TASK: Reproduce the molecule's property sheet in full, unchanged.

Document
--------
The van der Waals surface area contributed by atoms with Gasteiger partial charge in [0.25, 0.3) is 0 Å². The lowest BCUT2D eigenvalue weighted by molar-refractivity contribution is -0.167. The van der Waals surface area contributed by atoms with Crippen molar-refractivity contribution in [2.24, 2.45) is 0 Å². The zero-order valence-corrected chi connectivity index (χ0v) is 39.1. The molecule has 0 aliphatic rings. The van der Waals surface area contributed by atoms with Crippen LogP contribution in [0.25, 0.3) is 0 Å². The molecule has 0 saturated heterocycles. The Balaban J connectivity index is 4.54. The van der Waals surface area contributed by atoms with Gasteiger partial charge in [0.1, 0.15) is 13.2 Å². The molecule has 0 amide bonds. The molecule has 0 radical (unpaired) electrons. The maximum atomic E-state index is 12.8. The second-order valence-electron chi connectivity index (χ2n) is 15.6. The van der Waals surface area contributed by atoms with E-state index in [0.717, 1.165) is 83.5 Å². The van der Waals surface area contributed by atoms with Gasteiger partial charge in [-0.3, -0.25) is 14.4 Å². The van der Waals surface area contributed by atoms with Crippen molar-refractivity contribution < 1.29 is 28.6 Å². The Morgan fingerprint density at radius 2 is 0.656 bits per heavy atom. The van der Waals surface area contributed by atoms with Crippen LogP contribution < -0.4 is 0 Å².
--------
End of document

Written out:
The van der Waals surface area contributed by atoms with Gasteiger partial charge in [0.25, 0.3) is 0 Å². The lowest BCUT2D eigenvalue weighted by molar-refractivity contribution is -0.167. The van der Waals surface area contributed by atoms with Crippen molar-refractivity contribution in [2.24, 2.45) is 0 Å². The zero-order valence-corrected chi connectivity index (χ0v) is 39.1. The molecule has 0 aliphatic rings. The van der Waals surface area contributed by atoms with Crippen LogP contribution in [0.25, 0.3) is 0 Å². The molecule has 0 saturated heterocycles. The Balaban J connectivity index is 4.54. The van der Waals surface area contributed by atoms with Gasteiger partial charge in [0.1, 0.15) is 13.2 Å². The molecule has 0 amide bonds. The molecule has 0 radical (unpaired) electrons. The maximum atomic E-state index is 12.8. The second-order valence-electron chi connectivity index (χ2n) is 15.6. The van der Waals surface area contributed by atoms with E-state index in [0.717, 1.165) is 83.5 Å². The van der Waals surface area contributed by atoms with Gasteiger partial charge in [-0.3, -0.25) is 14.4 Å². The van der Waals surface area contributed by atoms with Crippen molar-refractivity contribution < 1.29 is 28.6 Å². The Morgan fingerprint density at radius 2 is 0.656 bits per heavy atom. The van der Waals surface area contributed by atoms with Crippen LogP contribution < -0.4 is 0 Å².